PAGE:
Gratitude For Worry

Jim watched as Jennifer talked to a co-worker. Jennifer talked softly with a soft inflection of humor. Jim thought it was curious and told another associate that when Jennifer talked to him, she spoke confidently with assertiveness – not with the humor that he noticed in the earlier conversation. A moment later he looked around and spotted Jennifer twenty feet away. He was sure that Jennifer heard his exchange and worried that she would take it the wrong way. He wasn’t sure if he should ask her if they were good or just leave well enough alone.

I am grateful for worry because it lets me know of the things that I care about. I can only worry about the things that I have an emotional connection to. It is the anticipation of loss and the warning system that lets me know of what is at stake. Worry only activates when there is something of value that is at risk and we are unsure of the outcome. There are many variables to everyday life and it is impossible to say with certainty what is going to happen. Of course, I can say what I believe is going to happen, but such statements are infused with assumptions and presuppositions that don’t always line up with the reality of the situation. Sometimes it is a wonder that anything I think is going to occur actually ever does.

Uncertainty happens to all of us and happens on a frequent basis, which causes worry – not the uncertainty itself – but what it represents: loss. This takes many forms, such as material goods, safety (ours or someone that we care about), our emotional state, or our relationships. Also, our egos may be on the line as well, as we may worry about what others will think of us, our ideas, and suggestion. In this case, the loss is one of influence with others.

Keep in mind that it isn’t the loss itself that sparks the worry, but the fear or the anticipation of it that causes the worry. To me, this indicates that worry is a reaction to my mindset and self-talk. If I maintain a positive mindset and I am focused on what I am going to gain from an event, then the amount of worry that I feel will be minimal, if anything at all. Those that think in positive terms are like cliff climbers that are focused on the next hand hold and the summit. Compare that to the negative mindset, where they are focused on the distant ground below, the pain and death that will occur if they fall, and so forth. In both cases, their exact location may be the same, but their ability to reach the peak will be very different.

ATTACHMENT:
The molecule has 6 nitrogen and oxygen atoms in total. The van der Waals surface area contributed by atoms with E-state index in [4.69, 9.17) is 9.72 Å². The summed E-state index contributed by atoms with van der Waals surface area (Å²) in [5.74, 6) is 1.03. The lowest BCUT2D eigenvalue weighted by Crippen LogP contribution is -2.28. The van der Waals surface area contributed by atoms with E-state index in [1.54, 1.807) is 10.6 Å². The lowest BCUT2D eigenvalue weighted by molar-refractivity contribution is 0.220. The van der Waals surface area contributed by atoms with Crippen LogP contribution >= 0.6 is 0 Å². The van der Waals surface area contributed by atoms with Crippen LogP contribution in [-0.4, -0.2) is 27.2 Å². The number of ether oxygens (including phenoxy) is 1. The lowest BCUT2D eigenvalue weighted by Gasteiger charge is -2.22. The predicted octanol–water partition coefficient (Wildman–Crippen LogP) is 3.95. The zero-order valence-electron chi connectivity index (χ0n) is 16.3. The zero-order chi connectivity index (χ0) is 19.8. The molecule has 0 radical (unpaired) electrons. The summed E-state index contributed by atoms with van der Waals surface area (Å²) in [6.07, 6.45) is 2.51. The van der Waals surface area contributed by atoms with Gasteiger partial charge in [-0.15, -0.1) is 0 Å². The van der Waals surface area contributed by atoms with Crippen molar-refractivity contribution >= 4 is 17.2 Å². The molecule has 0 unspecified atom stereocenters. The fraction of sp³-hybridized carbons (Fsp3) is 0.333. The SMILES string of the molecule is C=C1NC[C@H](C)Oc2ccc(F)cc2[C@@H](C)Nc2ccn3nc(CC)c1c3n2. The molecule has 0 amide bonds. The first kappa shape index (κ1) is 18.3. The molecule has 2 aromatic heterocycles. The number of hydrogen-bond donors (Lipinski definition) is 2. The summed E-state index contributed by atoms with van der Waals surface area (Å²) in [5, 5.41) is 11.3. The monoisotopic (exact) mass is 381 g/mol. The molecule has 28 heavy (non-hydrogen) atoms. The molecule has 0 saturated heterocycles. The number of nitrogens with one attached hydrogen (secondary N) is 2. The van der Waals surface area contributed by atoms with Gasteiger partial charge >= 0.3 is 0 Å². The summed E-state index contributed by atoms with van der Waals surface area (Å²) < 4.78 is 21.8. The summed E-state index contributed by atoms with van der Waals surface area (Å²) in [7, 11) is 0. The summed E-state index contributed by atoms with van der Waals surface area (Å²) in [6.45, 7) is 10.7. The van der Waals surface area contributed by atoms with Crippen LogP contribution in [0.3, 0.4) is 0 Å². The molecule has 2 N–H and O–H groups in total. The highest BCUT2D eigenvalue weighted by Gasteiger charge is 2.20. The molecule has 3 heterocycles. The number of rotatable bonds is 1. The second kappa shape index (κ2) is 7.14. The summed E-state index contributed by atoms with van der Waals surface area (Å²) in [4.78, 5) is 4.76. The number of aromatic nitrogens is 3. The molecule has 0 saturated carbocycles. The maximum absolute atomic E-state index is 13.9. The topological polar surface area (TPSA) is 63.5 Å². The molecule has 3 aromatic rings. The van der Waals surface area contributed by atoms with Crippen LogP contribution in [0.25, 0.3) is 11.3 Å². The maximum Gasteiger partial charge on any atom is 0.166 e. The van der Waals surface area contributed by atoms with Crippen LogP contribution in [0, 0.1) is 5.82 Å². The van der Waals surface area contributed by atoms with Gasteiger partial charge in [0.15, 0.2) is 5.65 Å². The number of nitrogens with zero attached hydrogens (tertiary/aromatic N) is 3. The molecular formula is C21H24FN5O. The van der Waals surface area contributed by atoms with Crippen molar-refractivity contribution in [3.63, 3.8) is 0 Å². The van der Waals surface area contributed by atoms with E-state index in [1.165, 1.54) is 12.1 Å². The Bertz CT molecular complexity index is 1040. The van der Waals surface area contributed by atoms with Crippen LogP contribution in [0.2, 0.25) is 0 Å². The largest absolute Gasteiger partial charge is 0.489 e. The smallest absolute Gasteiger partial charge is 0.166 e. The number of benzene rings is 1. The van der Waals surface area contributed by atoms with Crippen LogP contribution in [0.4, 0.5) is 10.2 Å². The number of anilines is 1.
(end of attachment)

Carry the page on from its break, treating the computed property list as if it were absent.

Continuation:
So why am I grateful for worry? There are two reasons. First, worry tells me what I truly care about. Since I only worry about those people or events that I may experience loss with, it means that I worry that I may lose that which is dear to me. Sometimes this can come as a revelation – I didn’t realize that this thing had such a strong pull on my heart. This is important because anything that I care about, even if it is on a subconscious level, impacts my decisions and behaviors on a daily basis.

Second, All emotions exert energy – the more powerful the emotion, the more energy is created. It is primarily exhibited in my focus. This means that the more intense that I feel an emotion, the more focus I have on that emotion and what the emotion is centered on. Therefore, the more that I worry about something, the more energy I am creating from the worry and the more focus I am exerting on it to the exclusion of other events or priorities in my life. I have to decide if the effort of the expenditure is worth it.

One of the most effective ways to reduce worry and restore focus to positive emotions comes from Brendon Burchard and his book “High Performance Habits.” He talks about a technique called “release tension and set intention.” Although I strongly suggest reading the book to get the full description (there is also a youtube video on the practice as well), it essentially means breathing in through your diaphragm and breathing out through your mouth while saying “release” as you release the tension in your body. Once you feel that your tension is gone, then you address yourself in the third person, which psychologists cal and tell yourself what emotions that you want to feel. It is an excellent technique and one that I use at least four times a day.

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